After dialing about 30 numbers (15 of which were disconnected), leaving about 10 voicemails, and listening through about 4 of the most annoying callertunes ever, you finally get someone on the phone. You are conducting your interview of this potential prospect, feeling them out, when they decide to interrupt you with a question of their own.
What do you do?
Some reading this may have no idea why this is even an issue (don’t worry, I’m going to bring you up to speed). Others are smiling right now because they already know where this is headed. The bottom line is: the person asking the questions is the one in control of the conversation.
Do police officers or soldiers answer questions? No, they control situations. They ask YOU questions. They slap your questions aside like mosquitoes on a muggy day.
Think of your interview as a fencing match. The person asking the questions is the one on the attack. They are in control. They are looking for a weakness or flaw to take advantage of in their opponent. The other participant is simply defending. They hold no sway in the outcome at this point. Unless the attacker makes a mistake.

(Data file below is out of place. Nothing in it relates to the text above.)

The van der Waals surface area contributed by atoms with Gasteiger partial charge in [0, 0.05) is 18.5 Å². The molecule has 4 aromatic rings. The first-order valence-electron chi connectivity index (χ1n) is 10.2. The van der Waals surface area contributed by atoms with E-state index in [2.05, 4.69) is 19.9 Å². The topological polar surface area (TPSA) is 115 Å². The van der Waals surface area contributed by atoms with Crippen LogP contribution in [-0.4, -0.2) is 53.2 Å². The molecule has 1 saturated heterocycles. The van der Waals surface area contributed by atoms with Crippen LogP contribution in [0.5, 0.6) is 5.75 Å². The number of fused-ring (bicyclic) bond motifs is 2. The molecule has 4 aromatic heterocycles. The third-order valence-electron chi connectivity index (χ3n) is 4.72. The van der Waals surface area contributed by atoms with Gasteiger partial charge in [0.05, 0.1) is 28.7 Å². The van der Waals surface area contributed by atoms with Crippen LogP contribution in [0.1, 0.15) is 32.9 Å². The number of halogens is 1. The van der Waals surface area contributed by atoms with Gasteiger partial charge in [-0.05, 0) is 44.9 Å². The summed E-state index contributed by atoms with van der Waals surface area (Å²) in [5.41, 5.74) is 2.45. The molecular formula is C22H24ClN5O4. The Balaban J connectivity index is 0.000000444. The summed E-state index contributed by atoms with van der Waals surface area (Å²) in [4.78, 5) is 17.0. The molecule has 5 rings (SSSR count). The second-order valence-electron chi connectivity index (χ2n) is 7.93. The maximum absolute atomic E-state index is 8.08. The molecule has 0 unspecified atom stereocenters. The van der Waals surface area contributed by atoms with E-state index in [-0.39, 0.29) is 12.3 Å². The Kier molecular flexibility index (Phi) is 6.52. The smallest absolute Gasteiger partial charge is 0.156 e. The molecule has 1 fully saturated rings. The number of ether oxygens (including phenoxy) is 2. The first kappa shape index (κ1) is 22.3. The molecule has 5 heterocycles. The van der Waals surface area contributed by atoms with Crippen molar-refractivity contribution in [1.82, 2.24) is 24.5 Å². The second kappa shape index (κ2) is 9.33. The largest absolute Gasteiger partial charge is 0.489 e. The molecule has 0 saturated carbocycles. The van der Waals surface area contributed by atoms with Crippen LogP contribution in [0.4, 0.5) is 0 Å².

So, where do prospects get off interrupting you to ask you questions? You are supposed to be a leader, a master recruiter, an expert in your field. Start acting like one and control the conversation! You do it however you feel comfortable, but you do NOT answer any questions until you are done asking your own. Here’s a couple of examples of things you might say:
- “That’s a great question and I’m glad you asked it! We’ll be getting to that in just a sec. Now, you said you have 2 kids, right?”
- “The purpose of this call is simply to find out if you would be a good fit for my company. My time is very valuable, so we can either end the call here or I can continue the interview. Which would you like?”
Notice how both statements end with a question directed back to the prospect. This puts control of the conversation firmly back in your hands. You are probably going to stick with a variation of, “Good question, I’ll be covering that shortly. [insert random question here].”
Of course, you don’t want to sound like a robot and you may want to make sure that “random question” allows you to pick up right where you left off. If someone is consistently interrupting, then you may want to go with the more stern example above and probably end up sending them along their way. One of the best things you can do to avoid battling for control is to tell your prospect to write down any questions they may have so that you can answer them later.
Not only will controlling the conversation help you to maintain your leadership status, but it will help you sort you prospects faster as well.